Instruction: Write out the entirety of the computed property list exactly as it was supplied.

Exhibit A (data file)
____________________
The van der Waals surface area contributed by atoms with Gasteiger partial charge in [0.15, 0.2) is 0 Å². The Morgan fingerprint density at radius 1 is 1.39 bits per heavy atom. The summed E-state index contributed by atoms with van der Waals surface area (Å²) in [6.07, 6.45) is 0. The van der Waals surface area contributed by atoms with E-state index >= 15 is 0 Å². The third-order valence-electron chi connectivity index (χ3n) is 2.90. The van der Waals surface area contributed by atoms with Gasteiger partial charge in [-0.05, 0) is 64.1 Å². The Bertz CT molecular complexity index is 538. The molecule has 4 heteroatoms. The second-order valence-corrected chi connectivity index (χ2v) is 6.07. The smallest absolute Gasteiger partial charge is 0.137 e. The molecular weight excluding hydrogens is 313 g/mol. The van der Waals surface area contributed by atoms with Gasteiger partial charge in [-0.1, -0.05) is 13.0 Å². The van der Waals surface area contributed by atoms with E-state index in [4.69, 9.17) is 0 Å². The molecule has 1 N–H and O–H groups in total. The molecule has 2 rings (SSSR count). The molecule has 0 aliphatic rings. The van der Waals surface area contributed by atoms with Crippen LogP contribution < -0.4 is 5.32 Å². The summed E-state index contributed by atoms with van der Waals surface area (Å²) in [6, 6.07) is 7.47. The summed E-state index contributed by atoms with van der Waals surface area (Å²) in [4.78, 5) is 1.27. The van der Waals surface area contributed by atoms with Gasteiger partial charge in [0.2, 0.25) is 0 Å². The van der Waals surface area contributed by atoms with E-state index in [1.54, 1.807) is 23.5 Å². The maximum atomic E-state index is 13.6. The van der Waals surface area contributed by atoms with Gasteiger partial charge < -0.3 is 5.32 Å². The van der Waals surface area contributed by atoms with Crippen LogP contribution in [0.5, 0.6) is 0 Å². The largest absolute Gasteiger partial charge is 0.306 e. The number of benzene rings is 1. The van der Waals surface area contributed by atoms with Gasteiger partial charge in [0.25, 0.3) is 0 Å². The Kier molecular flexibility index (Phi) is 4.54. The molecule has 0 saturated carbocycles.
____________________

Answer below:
The van der Waals surface area contributed by atoms with Gasteiger partial charge in [0.15, 0.2) is 0 Å². The Morgan fingerprint density at radius 1 is 1.39 bits per heavy atom. The summed E-state index contributed by atoms with van der Waals surface area (Å²) in [6.07, 6.45) is 0. The van der Waals surface area contributed by atoms with E-state index >= 15 is 0 Å². The third-order valence-electron chi connectivity index (χ3n) is 2.90. The van der Waals surface area contributed by atoms with Gasteiger partial charge in [-0.05, 0) is 64.1 Å². The Bertz CT molecular complexity index is 538. The molecule has 4 heteroatoms. The second-order valence-corrected chi connectivity index (χ2v) is 6.07. The smallest absolute Gasteiger partial charge is 0.137 e. The molecular weight excluding hydrogens is 313 g/mol. The van der Waals surface area contributed by atoms with Gasteiger partial charge in [-0.1, -0.05) is 13.0 Å². The van der Waals surface area contributed by atoms with E-state index in [4.69, 9.17) is 0 Å². The molecule has 1 N–H and O–H groups in total. The molecule has 2 rings (SSSR count). The molecule has 0 aliphatic rings. The van der Waals surface area contributed by atoms with Crippen LogP contribution < -0.4 is 5.32 Å². The summed E-state index contributed by atoms with van der Waals surface area (Å²) in [6, 6.07) is 7.47. The summed E-state index contributed by atoms with van der Waals surface area (Å²) in [4.78, 5) is 1.27. The van der Waals surface area contributed by atoms with Gasteiger partial charge in [0.2, 0.25) is 0 Å². The van der Waals surface area contributed by atoms with E-state index in [1.54, 1.807) is 23.5 Å². The maximum atomic E-state index is 13.6. The van der Waals surface area contributed by atoms with Gasteiger partial charge < -0.3 is 5.32 Å². The van der Waals surface area contributed by atoms with Crippen LogP contribution in [0.5, 0.6) is 0 Å². The largest absolute Gasteiger partial charge is 0.306 e. The number of benzene rings is 1. The van der Waals surface area contributed by atoms with Gasteiger partial charge in [0.25, 0.3) is 0 Å². The Kier molecular flexibility index (Phi) is 4.54. The molecule has 0 saturated carbocycles.